It is quite otherwise with dictation. A boss has little control over a stenographer except as to the words she types for him. He did not control her education. He cannot trust her literary style. She may be totally uninterested in his business. They may have extremely little in common. But between Moses and God there was an inner union, an identity of purpose, a cooperation of will such that the words Moses wrote were God's own words and Moses’ own words at the same time.
Thus, when we recognize that God does his will in the army of Heaven and among the inhabitants of the Earth, when we understand that God works all things after the counsel of his own will, when we see God's pervading presence and providence in history and in the life of his servants, then we can realize that business office dictation does not do justice to the Scriptures. The Holy Spirit dwelt within these men and taught them what to write. God determined what the personality and style of each author was to be, and he determined it for the purpose of expressing his message, his words. The words of Scripture, therefore, are the very words of God.
Gordon H. Clark, Religion, Reason and Revelation, in "The Works of Gordon Haddon Clark Vol. 4, Christian Philosophy" (Unicoi, TN: The Trinity Foundation, 2004), 185-187.
Concerning "organic" inspiration, Louis Berkhof says in his Manual of Christian Doctrine (Grand Rapids: Eerdmans 1987), p. 42-43:
I agree with Dr. Berkhof when he says that God used the prophets just as they were, but I also agree with Dr. Clark when he says that God made the prophets just as they were.
For You formed my inward parts; You covered me in my mother's womb. I will praise You, for I am fearfully and wonderfully made; Marvelous are Your works, And that my soul knows very well. My frame was not hidden from You, When I was made in secret, And skillfully wrought in the lowest parts of the earth. Your eyes saw my substance, being yet unformed. And in Your book they all were written, The days fashioned for me, When as yet there were none of them. Psalm 139:13-16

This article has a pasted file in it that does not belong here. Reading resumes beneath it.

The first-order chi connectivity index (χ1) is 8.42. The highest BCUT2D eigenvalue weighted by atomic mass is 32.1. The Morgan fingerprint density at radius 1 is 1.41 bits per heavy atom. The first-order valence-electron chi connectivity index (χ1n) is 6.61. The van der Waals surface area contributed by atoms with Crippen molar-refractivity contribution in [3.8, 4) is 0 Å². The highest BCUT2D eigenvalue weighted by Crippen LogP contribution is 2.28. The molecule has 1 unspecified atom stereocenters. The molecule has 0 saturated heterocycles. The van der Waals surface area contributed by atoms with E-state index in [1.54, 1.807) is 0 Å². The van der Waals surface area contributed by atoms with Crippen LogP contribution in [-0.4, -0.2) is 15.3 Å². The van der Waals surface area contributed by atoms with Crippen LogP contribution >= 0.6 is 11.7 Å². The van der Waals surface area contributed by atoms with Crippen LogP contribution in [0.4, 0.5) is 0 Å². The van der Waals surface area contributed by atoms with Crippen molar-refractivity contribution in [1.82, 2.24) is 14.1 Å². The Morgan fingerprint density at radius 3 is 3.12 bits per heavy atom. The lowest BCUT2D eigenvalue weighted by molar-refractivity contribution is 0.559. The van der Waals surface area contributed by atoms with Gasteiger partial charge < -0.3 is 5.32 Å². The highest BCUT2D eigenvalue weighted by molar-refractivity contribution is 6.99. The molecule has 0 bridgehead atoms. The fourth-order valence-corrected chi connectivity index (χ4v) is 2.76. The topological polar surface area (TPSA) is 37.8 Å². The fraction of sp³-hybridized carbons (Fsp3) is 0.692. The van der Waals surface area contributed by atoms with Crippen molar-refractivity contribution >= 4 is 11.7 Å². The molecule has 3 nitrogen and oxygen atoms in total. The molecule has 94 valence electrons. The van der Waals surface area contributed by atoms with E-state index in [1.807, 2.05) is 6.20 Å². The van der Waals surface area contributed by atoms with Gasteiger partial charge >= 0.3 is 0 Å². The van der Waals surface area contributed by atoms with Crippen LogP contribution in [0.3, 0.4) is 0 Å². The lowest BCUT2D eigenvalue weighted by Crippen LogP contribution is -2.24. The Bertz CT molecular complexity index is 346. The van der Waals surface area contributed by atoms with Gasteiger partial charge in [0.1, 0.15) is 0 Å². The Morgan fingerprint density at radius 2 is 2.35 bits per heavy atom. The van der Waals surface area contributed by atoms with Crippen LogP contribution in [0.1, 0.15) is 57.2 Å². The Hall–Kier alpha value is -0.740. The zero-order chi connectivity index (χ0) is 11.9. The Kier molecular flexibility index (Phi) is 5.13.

Then the word of the LORD came to me, saying:
"Before I formed you in the womb I knew you; Before you were born I sanctified you; I ordained you a prophet to the nations."
Then said I: "Ah, Lord GOD! Behold, I cannot speak, for I am a youth."
But the LORD said to me: "Do not say,`I am a youth,' For you shall go to all to whom I send you, And whatever I command you, you shall speak.
Do not be afraid of their faces, For I am with you to deliver you," says the LORD.
Then the LORD put forth His hand and touched my mouth, and the LORD said to me: "Behold, I have put My words in your mouth.
See, I have this day set you over the nations and over the kingdoms, To root out and to pull down, To destroy and to throw down, To build and to plant."Jeremiah 1:4-10
"The Spirit of the LORD spoke by me, And His word was on my tongue. 2Samuel 23:2